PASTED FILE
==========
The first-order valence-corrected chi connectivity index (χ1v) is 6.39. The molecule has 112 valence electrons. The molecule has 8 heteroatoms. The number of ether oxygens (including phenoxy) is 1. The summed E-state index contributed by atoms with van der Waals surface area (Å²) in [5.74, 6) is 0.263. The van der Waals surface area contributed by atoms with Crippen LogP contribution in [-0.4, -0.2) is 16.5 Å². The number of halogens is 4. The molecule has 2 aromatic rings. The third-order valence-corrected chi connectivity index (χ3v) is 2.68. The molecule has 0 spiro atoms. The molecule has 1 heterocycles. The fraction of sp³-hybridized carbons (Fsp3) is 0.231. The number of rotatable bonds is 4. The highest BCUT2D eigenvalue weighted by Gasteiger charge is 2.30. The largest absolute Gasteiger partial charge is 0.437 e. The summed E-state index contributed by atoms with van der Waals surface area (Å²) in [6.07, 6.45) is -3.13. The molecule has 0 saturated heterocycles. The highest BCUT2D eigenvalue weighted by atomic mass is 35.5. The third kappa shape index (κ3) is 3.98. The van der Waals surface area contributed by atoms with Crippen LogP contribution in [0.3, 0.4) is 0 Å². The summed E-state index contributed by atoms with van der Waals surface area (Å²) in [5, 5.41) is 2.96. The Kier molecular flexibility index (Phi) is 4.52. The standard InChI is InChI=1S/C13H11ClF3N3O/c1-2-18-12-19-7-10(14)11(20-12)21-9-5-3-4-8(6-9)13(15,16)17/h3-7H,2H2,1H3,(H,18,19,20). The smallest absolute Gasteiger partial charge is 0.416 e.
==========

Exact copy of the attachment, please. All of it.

The first-order valence-corrected chi connectivity index (χ1v) is 6.39. The molecule has 112 valence electrons. The molecule has 8 heteroatoms. The number of ether oxygens (including phenoxy) is 1. The summed E-state index contributed by atoms with van der Waals surface area (Å²) in [5.74, 6) is 0.263. The van der Waals surface area contributed by atoms with Crippen LogP contribution in [-0.4, -0.2) is 16.5 Å². The number of halogens is 4. The molecule has 2 aromatic rings. The third-order valence-corrected chi connectivity index (χ3v) is 2.68. The molecule has 0 spiro atoms. The molecule has 1 heterocycles. The fraction of sp³-hybridized carbons (Fsp3) is 0.231. The number of rotatable bonds is 4. The highest BCUT2D eigenvalue weighted by Gasteiger charge is 2.30. The largest absolute Gasteiger partial charge is 0.437 e. The summed E-state index contributed by atoms with van der Waals surface area (Å²) in [6.07, 6.45) is -3.13. The molecule has 0 saturated heterocycles. The highest BCUT2D eigenvalue weighted by atomic mass is 35.5. The third kappa shape index (κ3) is 3.98. The van der Waals surface area contributed by atoms with Crippen LogP contribution in [0.3, 0.4) is 0 Å². The summed E-state index contributed by atoms with van der Waals surface area (Å²) in [5, 5.41) is 2.96. The Kier molecular flexibility index (Phi) is 4.52. The standard InChI is InChI=1S/C13H11ClF3N3O/c1-2-18-12-19-7-10(14)11(20-12)21-9-5-3-4-8(6-9)13(15,16)17/h3-7H,2H2,1H3,(H,18,19,20). The smallest absolute Gasteiger partial charge is 0.416 e.